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Brexit frustration

20 February 2019

Are you frustrated by Brexit? If so, that’s more than can be said of the European Medicines Agency’s £13m a year lease at Canary Wharf.

 

Under the doctrine of frustration, a contract can be discharged if something happens after the contract has been formed which makes it impossible to fulfil the contract. Although the doctrine can in theory apply to leases, there are no reported cases where it has been so applied.

 

The European Medicines Agency is tied into its lease until 2039 with no break rights. As it is moving to Amsterdam as a result of Brexit, it argued that Brexit had caused its lease to be frustrated (which would allow it to walk away from its lease). To the relief of landlords, investors and lenders (and everyone else relying on the certainty of commercial contracts), the High Court has today ruled that the lease continues despite Brexit.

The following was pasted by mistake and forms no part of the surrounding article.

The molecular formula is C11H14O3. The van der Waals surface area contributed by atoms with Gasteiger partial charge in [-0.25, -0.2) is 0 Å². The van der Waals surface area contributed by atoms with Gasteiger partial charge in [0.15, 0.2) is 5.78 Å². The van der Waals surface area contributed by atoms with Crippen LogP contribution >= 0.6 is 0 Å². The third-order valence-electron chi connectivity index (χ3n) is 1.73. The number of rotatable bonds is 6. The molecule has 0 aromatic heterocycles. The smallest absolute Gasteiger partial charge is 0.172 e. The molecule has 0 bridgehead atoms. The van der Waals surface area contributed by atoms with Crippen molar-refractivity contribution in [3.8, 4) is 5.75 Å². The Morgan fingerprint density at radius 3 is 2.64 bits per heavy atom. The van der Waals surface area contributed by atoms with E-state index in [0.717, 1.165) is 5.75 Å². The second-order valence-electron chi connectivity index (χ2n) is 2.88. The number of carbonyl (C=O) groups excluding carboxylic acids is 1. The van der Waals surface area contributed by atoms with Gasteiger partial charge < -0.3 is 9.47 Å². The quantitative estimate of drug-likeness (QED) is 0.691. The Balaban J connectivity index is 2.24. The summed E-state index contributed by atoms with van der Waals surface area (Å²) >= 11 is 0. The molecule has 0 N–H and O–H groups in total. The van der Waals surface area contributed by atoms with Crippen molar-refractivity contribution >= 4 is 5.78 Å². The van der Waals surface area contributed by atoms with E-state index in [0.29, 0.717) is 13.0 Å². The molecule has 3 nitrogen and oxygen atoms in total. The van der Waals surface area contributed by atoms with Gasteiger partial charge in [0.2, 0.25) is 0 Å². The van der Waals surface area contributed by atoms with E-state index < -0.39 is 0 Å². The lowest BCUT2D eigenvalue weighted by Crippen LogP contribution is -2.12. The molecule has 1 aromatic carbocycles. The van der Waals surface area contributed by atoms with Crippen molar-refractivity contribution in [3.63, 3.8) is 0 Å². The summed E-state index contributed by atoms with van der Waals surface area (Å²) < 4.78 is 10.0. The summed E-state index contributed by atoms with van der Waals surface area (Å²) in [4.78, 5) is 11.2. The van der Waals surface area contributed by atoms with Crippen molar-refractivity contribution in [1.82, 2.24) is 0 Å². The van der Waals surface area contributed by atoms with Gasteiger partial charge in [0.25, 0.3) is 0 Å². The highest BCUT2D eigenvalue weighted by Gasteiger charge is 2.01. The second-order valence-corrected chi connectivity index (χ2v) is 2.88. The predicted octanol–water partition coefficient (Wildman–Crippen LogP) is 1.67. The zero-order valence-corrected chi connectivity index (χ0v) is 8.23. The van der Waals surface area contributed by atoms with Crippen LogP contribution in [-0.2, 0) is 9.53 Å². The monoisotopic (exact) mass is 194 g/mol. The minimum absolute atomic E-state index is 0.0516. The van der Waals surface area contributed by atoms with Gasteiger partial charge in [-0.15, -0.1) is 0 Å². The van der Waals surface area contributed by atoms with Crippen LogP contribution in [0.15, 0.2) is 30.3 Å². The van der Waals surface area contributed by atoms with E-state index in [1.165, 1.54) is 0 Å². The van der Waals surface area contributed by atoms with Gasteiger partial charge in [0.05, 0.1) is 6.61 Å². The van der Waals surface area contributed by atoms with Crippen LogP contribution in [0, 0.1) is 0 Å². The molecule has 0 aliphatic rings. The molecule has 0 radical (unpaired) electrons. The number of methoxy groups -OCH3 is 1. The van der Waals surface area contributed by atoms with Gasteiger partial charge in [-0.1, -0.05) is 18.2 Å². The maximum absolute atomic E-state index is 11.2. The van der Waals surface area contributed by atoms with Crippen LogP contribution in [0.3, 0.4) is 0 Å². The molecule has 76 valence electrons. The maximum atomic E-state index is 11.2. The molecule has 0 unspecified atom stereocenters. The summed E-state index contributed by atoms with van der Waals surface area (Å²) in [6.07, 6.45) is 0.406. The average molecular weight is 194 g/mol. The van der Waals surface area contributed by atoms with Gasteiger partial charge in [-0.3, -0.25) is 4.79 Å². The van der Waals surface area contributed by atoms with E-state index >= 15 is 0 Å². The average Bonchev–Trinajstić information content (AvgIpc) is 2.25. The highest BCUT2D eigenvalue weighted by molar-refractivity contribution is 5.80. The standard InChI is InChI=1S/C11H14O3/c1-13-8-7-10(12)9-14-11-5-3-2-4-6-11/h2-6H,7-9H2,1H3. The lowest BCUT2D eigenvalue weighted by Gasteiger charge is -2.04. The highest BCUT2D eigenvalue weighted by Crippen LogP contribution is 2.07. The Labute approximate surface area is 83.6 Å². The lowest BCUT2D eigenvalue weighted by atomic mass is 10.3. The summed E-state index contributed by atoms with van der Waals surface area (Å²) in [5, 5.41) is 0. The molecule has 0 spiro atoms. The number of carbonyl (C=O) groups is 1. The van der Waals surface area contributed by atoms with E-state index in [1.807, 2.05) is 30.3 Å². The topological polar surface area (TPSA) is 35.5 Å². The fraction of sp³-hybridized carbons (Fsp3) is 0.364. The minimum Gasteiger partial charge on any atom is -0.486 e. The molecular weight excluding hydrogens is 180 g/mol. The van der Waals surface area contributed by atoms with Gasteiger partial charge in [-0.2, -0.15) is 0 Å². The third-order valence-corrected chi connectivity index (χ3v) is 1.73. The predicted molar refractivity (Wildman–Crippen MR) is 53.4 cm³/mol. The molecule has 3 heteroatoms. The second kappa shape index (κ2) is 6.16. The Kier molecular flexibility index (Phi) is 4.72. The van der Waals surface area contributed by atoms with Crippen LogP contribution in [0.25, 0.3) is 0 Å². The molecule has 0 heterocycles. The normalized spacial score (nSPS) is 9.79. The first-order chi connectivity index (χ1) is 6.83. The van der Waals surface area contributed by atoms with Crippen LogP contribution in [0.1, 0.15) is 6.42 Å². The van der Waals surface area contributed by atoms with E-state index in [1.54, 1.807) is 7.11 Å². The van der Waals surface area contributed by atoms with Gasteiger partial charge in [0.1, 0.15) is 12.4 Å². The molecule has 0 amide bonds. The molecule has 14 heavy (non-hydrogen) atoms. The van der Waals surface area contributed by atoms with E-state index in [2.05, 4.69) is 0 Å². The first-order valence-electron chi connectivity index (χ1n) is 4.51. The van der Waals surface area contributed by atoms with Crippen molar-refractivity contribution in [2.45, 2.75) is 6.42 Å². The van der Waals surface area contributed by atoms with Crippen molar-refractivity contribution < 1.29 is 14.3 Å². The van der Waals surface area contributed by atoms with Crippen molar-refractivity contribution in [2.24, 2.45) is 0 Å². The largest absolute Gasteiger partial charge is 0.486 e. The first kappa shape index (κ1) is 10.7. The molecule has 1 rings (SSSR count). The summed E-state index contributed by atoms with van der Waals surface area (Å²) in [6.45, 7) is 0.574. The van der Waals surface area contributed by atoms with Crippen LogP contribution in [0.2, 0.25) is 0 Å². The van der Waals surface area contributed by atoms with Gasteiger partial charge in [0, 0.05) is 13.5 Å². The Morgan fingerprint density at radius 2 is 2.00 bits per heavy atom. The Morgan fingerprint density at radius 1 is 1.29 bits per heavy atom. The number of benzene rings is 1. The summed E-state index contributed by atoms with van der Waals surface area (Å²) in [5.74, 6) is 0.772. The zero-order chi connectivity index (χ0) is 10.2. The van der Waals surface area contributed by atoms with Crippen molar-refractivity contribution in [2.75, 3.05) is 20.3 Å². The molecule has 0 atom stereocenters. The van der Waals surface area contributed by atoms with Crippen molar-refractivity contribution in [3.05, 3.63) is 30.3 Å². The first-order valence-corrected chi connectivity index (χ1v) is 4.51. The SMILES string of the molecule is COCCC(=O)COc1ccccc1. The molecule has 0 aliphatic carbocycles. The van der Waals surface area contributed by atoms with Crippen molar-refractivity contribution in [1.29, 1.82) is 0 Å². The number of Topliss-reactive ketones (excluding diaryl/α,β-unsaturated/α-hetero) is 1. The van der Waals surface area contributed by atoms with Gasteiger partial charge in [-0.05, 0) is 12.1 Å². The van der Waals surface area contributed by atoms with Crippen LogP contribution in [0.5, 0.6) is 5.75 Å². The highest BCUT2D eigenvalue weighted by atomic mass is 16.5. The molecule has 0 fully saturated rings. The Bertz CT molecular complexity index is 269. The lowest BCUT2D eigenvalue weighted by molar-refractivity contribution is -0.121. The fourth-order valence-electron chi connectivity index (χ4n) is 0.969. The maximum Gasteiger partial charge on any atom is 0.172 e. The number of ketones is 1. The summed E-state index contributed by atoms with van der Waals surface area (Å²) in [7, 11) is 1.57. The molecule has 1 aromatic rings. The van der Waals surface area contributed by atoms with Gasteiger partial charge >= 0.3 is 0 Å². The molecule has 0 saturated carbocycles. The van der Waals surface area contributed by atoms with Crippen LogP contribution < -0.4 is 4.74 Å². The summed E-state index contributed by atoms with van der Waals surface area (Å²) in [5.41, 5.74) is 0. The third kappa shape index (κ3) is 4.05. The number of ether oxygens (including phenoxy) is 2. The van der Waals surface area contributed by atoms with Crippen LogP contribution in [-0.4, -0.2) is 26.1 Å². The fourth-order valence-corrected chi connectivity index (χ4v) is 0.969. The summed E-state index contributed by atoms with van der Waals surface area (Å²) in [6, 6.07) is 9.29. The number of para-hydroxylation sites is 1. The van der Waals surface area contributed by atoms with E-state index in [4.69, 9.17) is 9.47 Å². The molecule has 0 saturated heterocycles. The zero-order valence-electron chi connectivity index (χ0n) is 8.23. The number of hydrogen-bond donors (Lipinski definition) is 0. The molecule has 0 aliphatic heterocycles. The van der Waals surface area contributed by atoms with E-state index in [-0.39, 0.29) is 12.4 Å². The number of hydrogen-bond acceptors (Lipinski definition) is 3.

The message for tenants here is clear. If you want a right to terminate your lease early (whether as a result of Brexit or for any other reason), include such a right in your lease. Otherwise, unless you can assign or sublet the property (both of which options are open to the European Medicines Agency), you could be stuck paying rent on a property you do not use.

Brexit and beyond: navigating the challenges ahead

Our Brexit hub provides useful information on the key areas that are likely to be affected by Brexit, the priority issues for any business or organisation and practical guidance to help you navigate the challenges ahead.

Visit the Brexit hub >

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David Harris

David Harris

Professional Development Lawyer

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